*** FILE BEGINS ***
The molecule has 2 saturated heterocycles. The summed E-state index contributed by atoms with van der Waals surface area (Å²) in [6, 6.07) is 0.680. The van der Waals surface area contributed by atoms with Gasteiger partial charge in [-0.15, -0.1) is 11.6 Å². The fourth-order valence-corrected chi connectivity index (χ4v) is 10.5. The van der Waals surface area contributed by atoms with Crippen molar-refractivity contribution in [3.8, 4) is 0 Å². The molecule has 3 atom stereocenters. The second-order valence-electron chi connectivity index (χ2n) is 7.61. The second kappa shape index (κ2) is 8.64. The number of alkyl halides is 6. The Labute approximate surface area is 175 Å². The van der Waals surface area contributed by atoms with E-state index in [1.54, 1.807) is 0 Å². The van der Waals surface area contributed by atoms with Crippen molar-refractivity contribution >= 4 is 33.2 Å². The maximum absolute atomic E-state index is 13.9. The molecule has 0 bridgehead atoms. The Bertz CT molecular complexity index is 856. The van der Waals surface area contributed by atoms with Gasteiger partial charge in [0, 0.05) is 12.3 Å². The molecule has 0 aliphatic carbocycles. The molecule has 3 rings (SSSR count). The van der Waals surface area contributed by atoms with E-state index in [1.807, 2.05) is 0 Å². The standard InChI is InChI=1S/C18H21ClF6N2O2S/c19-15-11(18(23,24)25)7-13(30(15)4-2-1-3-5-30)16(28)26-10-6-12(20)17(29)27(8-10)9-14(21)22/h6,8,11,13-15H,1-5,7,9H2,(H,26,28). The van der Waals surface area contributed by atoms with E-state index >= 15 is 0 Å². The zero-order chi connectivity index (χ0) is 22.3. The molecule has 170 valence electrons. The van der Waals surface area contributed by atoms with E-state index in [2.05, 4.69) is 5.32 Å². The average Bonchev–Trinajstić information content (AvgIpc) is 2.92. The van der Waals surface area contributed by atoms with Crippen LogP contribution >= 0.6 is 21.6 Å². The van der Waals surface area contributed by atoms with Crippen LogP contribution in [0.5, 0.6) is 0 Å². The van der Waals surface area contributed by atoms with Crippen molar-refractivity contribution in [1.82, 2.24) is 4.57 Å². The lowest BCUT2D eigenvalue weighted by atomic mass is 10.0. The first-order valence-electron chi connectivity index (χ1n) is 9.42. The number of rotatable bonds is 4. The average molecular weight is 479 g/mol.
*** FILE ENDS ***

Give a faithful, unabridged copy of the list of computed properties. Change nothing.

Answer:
The molecule has 2 saturated heterocycles. The summed E-state index contributed by atoms with van der Waals surface area (Å²) in [6, 6.07) is 0.680. The van der Waals surface area contributed by atoms with Gasteiger partial charge in [-0.15, -0.1) is 11.6 Å². The fourth-order valence-corrected chi connectivity index (χ4v) is 10.5. The van der Waals surface area contributed by atoms with Crippen molar-refractivity contribution in [3.8, 4) is 0 Å². The molecule has 3 atom stereocenters. The second-order valence-electron chi connectivity index (χ2n) is 7.61. The second kappa shape index (κ2) is 8.64. The number of alkyl halides is 6. The Labute approximate surface area is 175 Å². The van der Waals surface area contributed by atoms with E-state index in [1.54, 1.807) is 0 Å². The van der Waals surface area contributed by atoms with Crippen molar-refractivity contribution >= 4 is 33.2 Å². The maximum absolute atomic E-state index is 13.9. The molecule has 0 bridgehead atoms. The Bertz CT molecular complexity index is 856. The van der Waals surface area contributed by atoms with Gasteiger partial charge in [0, 0.05) is 12.3 Å². The molecule has 0 aliphatic carbocycles. The molecule has 3 rings (SSSR count). The van der Waals surface area contributed by atoms with E-state index in [1.807, 2.05) is 0 Å². The standard InChI is InChI=1S/C18H21ClF6N2O2S/c19-15-11(18(23,24)25)7-13(30(15)4-2-1-3-5-30)16(28)26-10-6-12(20)17(29)27(8-10)9-14(21)22/h6,8,11,13-15H,1-5,7,9H2,(H,26,28). The van der Waals surface area contributed by atoms with E-state index >= 15 is 0 Å². The zero-order chi connectivity index (χ0) is 22.3. The molecule has 170 valence electrons. The van der Waals surface area contributed by atoms with E-state index in [2.05, 4.69) is 5.32 Å². The average Bonchev–Trinajstić information content (AvgIpc) is 2.92. The van der Waals surface area contributed by atoms with Crippen LogP contribution >= 0.6 is 21.6 Å². The van der Waals surface area contributed by atoms with Crippen LogP contribution in [0.5, 0.6) is 0 Å². The van der Waals surface area contributed by atoms with Crippen molar-refractivity contribution in [1.82, 2.24) is 4.57 Å². The lowest BCUT2D eigenvalue weighted by atomic mass is 10.0. The first-order valence-electron chi connectivity index (χ1n) is 9.42. The number of rotatable bonds is 4. The average molecular weight is 479 g/mol.